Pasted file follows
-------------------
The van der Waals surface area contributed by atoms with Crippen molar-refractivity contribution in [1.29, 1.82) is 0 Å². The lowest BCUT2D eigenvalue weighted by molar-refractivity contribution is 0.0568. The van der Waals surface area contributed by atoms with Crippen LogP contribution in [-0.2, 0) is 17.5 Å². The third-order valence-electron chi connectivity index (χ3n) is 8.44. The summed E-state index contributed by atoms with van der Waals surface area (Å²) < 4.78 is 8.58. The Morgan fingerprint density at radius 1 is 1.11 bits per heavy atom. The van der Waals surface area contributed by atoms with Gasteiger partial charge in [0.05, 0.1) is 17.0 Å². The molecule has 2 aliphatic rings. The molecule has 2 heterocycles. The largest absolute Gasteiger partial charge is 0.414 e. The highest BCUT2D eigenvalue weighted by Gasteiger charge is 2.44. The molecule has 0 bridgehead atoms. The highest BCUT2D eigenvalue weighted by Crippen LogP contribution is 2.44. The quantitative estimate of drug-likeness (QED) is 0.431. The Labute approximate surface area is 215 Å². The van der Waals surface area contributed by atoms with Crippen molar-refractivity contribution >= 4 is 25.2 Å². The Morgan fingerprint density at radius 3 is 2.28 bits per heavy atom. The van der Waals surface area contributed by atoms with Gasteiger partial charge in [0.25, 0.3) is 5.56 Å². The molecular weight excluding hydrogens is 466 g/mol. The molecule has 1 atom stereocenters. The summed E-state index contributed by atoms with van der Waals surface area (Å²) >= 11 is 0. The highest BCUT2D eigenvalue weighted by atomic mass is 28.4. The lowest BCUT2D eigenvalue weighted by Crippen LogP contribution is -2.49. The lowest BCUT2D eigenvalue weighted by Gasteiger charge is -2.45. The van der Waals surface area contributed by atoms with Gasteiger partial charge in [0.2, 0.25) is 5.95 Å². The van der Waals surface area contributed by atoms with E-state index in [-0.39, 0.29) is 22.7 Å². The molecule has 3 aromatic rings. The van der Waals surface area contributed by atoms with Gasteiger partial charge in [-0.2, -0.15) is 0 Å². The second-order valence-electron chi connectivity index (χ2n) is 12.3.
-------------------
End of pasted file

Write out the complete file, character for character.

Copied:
The van der Waals surface area contributed by atoms with Crippen molar-refractivity contribution in [1.29, 1.82) is 0 Å². The lowest BCUT2D eigenvalue weighted by molar-refractivity contribution is 0.0568. The van der Waals surface area contributed by atoms with Crippen LogP contribution in [-0.2, 0) is 17.5 Å². The third-order valence-electron chi connectivity index (χ3n) is 8.44. The summed E-state index contributed by atoms with van der Waals surface area (Å²) < 4.78 is 8.58. The Morgan fingerprint density at radius 1 is 1.11 bits per heavy atom. The van der Waals surface area contributed by atoms with Gasteiger partial charge in [0.05, 0.1) is 17.0 Å². The molecule has 2 aliphatic rings. The molecule has 2 heterocycles. The largest absolute Gasteiger partial charge is 0.414 e. The highest BCUT2D eigenvalue weighted by Gasteiger charge is 2.44. The molecule has 0 bridgehead atoms. The highest BCUT2D eigenvalue weighted by Crippen LogP contribution is 2.44. The quantitative estimate of drug-likeness (QED) is 0.431. The Labute approximate surface area is 215 Å². The van der Waals surface area contributed by atoms with Crippen molar-refractivity contribution >= 4 is 25.2 Å². The Morgan fingerprint density at radius 3 is 2.28 bits per heavy atom. The van der Waals surface area contributed by atoms with Gasteiger partial charge in [0.25, 0.3) is 5.56 Å². The molecular weight excluding hydrogens is 466 g/mol. The molecule has 1 atom stereocenters. The summed E-state index contributed by atoms with van der Waals surface area (Å²) >= 11 is 0. The highest BCUT2D eigenvalue weighted by atomic mass is 28.4. The lowest BCUT2D eigenvalue weighted by Crippen LogP contribution is -2.49. The lowest BCUT2D eigenvalue weighted by Gasteiger charge is -2.45. The van der Waals surface area contributed by atoms with Gasteiger partial charge in [0.2, 0.25) is 5.95 Å². The van der Waals surface area contributed by atoms with E-state index in [-0.39, 0.29) is 22.7 Å². The molecule has 3 aromatic rings. The van der Waals surface area contributed by atoms with Gasteiger partial charge in [-0.2, -0.15) is 0 Å². The second-order valence-electron chi connectivity index (χ2n) is 12.3.